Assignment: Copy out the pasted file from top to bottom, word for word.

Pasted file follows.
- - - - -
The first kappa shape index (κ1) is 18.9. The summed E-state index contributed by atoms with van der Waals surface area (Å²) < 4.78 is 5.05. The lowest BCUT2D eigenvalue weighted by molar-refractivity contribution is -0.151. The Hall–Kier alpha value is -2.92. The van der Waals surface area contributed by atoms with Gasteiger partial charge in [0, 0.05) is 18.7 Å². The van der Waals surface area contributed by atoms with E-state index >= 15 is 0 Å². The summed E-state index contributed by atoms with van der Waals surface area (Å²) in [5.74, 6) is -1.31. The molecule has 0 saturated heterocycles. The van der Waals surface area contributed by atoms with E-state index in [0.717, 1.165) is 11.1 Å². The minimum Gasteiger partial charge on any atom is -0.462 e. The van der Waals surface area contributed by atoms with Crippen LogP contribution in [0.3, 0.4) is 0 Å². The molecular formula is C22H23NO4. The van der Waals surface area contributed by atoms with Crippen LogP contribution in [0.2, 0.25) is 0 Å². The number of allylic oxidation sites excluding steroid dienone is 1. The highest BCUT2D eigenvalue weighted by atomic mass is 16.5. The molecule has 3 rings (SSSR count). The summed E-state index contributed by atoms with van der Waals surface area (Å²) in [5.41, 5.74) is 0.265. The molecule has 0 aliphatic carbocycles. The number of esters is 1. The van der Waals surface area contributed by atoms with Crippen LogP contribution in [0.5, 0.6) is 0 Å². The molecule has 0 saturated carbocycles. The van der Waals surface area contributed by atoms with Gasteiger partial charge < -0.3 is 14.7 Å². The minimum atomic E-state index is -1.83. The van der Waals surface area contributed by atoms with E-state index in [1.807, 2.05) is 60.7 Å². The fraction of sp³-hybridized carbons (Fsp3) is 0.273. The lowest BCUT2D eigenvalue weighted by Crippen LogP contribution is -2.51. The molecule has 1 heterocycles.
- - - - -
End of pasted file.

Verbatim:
The first kappa shape index (κ1) is 18.9. The summed E-state index contributed by atoms with van der Waals surface area (Å²) < 4.78 is 5.05. The lowest BCUT2D eigenvalue weighted by molar-refractivity contribution is -0.151. The Hall–Kier alpha value is -2.92. The van der Waals surface area contributed by atoms with Gasteiger partial charge in [0, 0.05) is 18.7 Å². The van der Waals surface area contributed by atoms with E-state index >= 15 is 0 Å². The summed E-state index contributed by atoms with van der Waals surface area (Å²) in [5.74, 6) is -1.31. The molecule has 0 saturated heterocycles. The van der Waals surface area contributed by atoms with E-state index in [0.717, 1.165) is 11.1 Å². The minimum Gasteiger partial charge on any atom is -0.462 e. The van der Waals surface area contributed by atoms with Crippen LogP contribution in [0.3, 0.4) is 0 Å². The molecular formula is C22H23NO4. The van der Waals surface area contributed by atoms with Crippen LogP contribution in [0.2, 0.25) is 0 Å². The number of allylic oxidation sites excluding steroid dienone is 1. The highest BCUT2D eigenvalue weighted by atomic mass is 16.5. The molecule has 3 rings (SSSR count). The summed E-state index contributed by atoms with van der Waals surface area (Å²) in [5.41, 5.74) is 0.265. The molecule has 0 aliphatic carbocycles. The number of esters is 1. The van der Waals surface area contributed by atoms with Crippen LogP contribution in [0.5, 0.6) is 0 Å². The molecule has 0 saturated carbocycles. The van der Waals surface area contributed by atoms with Gasteiger partial charge < -0.3 is 14.7 Å². The minimum atomic E-state index is -1.83. The van der Waals surface area contributed by atoms with E-state index in [1.807, 2.05) is 60.7 Å². The fraction of sp³-hybridized carbons (Fsp3) is 0.273. The lowest BCUT2D eigenvalue weighted by Crippen LogP contribution is -2.51. The molecule has 1 heterocycles.